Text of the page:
orang44093And why stop at the species? One of the biggest implications of evolution is a profound connectedness to the rest of life on Earth. As a recent interviewer put it, “It seems like you could be positively paralyzed” by the realization that walking the dog, eating a burger, and climbing a tree is literally walking, eating, and climbing distant cousins. True enough.

    I applaud religious ideas that reinforce and sanctify connectedness, as well as seeing self in others. “See the Buddha in all things” is an example. “Love your neighbor as yourself” is another. But so many traditional ideas — religious, cultural, political — instead draw lines between people, defining in-groups and out-groups and outlining colorful punishments for those on the wrong side of that line. Having “dominion over the earth” doesn’t help matters, and Deuteronomy and Revelation are dedicated almost entirely to defining, judging, and annihilating the hated Other. Bad news for empathy, don’t you think?

    Free of religious orthodoxy, nonreligious and progressive religious parents alike can encourage their kids to push the concentric circles of their empathy as far and wide as possible. That includes, of course, people who believe differently from us. I don’t have to buy what their selling, nor do I have to refrain from challenging it. But I want my kids to work hard at understanding why people believe as they do. And if I expect it of them, I damn well better achieve it myself. Sometimes I do all right at that. Other times…meh.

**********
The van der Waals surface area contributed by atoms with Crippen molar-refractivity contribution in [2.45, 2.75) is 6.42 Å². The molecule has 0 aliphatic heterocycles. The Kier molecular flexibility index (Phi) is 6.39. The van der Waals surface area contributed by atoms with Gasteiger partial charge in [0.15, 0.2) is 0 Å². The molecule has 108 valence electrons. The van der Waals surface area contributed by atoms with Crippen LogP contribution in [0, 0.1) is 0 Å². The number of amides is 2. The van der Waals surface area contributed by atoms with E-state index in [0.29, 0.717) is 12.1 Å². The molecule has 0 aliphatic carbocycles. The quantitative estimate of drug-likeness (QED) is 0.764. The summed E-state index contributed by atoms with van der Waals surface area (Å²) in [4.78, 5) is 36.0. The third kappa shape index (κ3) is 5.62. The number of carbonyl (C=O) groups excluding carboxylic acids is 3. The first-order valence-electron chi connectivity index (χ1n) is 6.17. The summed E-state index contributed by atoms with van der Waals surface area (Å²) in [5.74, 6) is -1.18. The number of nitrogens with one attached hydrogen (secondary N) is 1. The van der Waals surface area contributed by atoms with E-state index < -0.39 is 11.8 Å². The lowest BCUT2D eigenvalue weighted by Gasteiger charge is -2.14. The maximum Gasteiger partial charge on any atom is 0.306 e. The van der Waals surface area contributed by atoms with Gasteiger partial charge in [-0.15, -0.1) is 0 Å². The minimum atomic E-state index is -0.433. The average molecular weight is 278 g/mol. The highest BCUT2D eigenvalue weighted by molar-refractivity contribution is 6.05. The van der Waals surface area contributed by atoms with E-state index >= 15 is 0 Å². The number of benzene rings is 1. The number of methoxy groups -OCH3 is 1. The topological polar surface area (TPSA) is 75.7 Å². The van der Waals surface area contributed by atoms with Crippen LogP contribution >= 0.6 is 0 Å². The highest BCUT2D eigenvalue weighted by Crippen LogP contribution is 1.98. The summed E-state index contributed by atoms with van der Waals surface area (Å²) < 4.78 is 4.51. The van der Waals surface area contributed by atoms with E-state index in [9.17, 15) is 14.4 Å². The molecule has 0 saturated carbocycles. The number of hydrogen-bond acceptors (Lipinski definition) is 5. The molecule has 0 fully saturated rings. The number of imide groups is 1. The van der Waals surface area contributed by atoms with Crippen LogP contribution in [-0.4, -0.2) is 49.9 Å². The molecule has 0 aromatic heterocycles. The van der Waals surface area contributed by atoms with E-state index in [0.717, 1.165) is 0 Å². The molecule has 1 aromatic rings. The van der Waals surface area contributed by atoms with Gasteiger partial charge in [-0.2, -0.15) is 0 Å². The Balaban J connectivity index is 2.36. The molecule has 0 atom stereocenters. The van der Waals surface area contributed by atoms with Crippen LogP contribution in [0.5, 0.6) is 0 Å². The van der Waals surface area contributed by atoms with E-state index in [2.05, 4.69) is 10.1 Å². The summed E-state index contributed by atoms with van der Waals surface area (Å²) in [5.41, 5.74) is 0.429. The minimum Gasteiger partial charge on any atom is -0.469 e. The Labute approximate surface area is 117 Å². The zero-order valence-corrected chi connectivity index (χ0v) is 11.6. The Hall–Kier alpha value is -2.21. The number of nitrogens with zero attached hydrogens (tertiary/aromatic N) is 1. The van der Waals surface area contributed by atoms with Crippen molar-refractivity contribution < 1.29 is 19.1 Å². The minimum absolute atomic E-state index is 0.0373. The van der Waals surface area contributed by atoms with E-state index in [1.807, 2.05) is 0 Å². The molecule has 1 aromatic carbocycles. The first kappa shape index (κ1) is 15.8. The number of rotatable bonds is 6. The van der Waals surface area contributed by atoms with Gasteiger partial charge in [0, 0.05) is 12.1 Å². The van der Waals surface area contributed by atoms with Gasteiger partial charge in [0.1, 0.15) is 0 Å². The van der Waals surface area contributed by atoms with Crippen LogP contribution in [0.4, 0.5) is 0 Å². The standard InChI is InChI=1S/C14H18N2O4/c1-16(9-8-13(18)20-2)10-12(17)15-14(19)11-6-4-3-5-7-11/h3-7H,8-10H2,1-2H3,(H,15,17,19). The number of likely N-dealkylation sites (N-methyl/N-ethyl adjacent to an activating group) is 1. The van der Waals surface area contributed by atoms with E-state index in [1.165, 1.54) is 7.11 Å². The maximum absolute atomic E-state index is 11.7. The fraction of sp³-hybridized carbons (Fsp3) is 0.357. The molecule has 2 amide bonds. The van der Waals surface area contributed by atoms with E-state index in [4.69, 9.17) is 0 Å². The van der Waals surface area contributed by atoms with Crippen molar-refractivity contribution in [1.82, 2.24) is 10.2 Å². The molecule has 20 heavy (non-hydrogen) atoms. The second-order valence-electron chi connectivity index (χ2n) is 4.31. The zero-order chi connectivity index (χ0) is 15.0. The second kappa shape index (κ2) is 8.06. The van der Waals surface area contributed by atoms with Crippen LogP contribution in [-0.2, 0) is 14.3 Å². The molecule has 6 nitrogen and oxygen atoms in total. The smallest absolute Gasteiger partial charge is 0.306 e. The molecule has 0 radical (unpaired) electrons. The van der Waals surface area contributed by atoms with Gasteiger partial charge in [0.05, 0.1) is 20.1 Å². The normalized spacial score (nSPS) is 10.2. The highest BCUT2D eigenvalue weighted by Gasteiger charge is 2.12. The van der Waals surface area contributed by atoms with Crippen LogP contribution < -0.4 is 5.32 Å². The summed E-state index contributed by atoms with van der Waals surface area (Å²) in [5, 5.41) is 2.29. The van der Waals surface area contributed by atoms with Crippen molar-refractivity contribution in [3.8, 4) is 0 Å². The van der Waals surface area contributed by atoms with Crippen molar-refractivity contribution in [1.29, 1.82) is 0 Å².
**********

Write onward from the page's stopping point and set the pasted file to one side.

So then…how are y’all doing with empathy for religious believers?

    If you enjoyed this post, please consider leaving a comment or subscribing to the RSS feed to have future articles delivered to your feed reader.

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    This was written on Sunday, 07. September 2008 at 15:48 and was filed under belief and believers, best practices series, diversity, morality, nonbelief and nonbelievers, Parenting, Science, values. You can keep up with the comments to this article by using the RSS-Feed.

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    Comments »

    1. Your question, “…how ya’ll doing with empathy for religious believers?” is interesting to me, particularly recently, because I found myself reacting negatively to the reinvigoration of the evangelical stance of one of our political parties.

      I don’t know that I can say I empathize, or am rather, aware of their position.